The human body is often said to rest at a healthy internal temperature of 37 degrees Celsius, or 98.6 degrees Fahrenheit.
This average was established two centuries ago in France, and yet in the meantime, it seems our 'normal' physiology has changed ever so slightly.
Early last year, researchers in the United States combed Civil War veteran records and national health surveys and found temperatures among men born at the turn of this century were 0.59 degrees Celsius cooler than those men born around two hundred years earlier.
Women, on the other hand, had seen a 0.32 degrees Celsius decline since the 1890s.
At the time, the authors suggested it might have something to do with inflammation due to disease, which is closely tied to body temperature. With the rise of modern medicine, we've seen a decline in chronic infections, and maybe, the authors suggested, this has chilled us out, so to speak.
Later in 2020, another group of researchers found an eerily similar reduction in body temperature among a relatively remote indigenous tribe in Bolivia, where infections have remained widespread and medical care minimal, despite some modern changes.
The reasons for the recent decline in body temperature clearly had to go beyond improved hygiene, cleaner water, or improved medical care, and some researchers at Harvard are now investigating another explanation: a decline in physical activity.
When a person exercises regularly, it often coincides with an increase in their metabolism. This, in turn, can raise their body's resting temperature for hours or even up to a day, which means falling body temperature measurements might indicate falling physical activity.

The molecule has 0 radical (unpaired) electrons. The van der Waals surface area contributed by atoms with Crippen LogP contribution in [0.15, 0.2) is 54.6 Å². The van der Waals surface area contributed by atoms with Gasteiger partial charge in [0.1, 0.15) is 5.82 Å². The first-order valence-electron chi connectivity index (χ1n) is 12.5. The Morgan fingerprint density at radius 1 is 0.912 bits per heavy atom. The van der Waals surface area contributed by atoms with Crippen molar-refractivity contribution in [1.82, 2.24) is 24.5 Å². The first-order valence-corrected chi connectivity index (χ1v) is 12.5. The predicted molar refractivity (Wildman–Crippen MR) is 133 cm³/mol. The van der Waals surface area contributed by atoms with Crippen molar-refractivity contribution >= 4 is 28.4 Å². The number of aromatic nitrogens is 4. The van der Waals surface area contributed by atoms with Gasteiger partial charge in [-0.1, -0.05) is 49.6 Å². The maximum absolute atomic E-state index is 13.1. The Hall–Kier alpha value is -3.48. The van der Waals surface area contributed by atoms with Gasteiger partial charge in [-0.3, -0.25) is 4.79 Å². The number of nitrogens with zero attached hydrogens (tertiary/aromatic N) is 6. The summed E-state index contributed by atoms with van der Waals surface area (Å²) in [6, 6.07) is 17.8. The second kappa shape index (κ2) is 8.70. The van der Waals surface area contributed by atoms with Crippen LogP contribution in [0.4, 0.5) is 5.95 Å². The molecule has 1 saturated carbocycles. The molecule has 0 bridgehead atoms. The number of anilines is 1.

Unfortunately, the methods we have for measuring physical activity today weren't around 200 years ago, so we can't really compare how we move now to how we moved then.
What could be possible, however, is to use historical body temperature data as a "thermometer" to gauge physical activity before we started keeping track of these things.
If we can model the relationships between physical activity, metabolism, and body temperature we could theoretically work backward.
The idea started as a "back-of-the-envelope" calculation among Harvard researchers, and while their "first pass estimate" is a good start, it's still based on a bunch of assumptions. That said, it is an intriguing hypothesis.
The model the researchers ultimately created found every 1°C increase in historical body temperature is linked to an approximate 10 percent change in resting metabolic rate.
Given how much male body temperatures seem to have decreased since the 1820s, their metabolic rate must have therefore declined by 6 percent in the same time.
That's equivalent to about half an hour of physical activity a day, according to the authors' calculations. More precisely, a 27-minute fast walk or slow run for a 75-kilogram (165-pound) male.
"This is a first pass estimate of taking physiological data and trying to quantify declines in activity," explains skeletal biologist Andrew Yegian from Harvard University.
"The next step would be to try to apply this as a tool to other populations."
Because these initial estimates use body temperature as a proxy for metabolic activity and then metabolic activity as a proxy for physical activity, it's very unlikely these results are a perfect representation of the reality.
The rate at which a population metabolizes calories can be pinned down to more than just physical activity, although it is undoubtedly true the average American today exercises less than they did 50 years ago, thanks to automobiles, televisions, and the dawn of the desk job.
It's just less clear what that's doing to our metabolisms and the temperature of our bodies. And it might not be the same for men and women.
"Fat also acts as an insulator, affecting heat dissipation from the body, while also increasing the cost of PA, and our estimation methods did not correct for changes in fat mass over time," the authors write.
A reduced need to thermoregulate in modern environments could also be impacting our metabolic rates, as could improved health and nutrition.
The authors admit their calculations need further refinement, but they hope their approximation will serve "as an anchor for understanding how the decline in physical activity affected health and morbidity during the industrial era."
The study was published in Current Biology.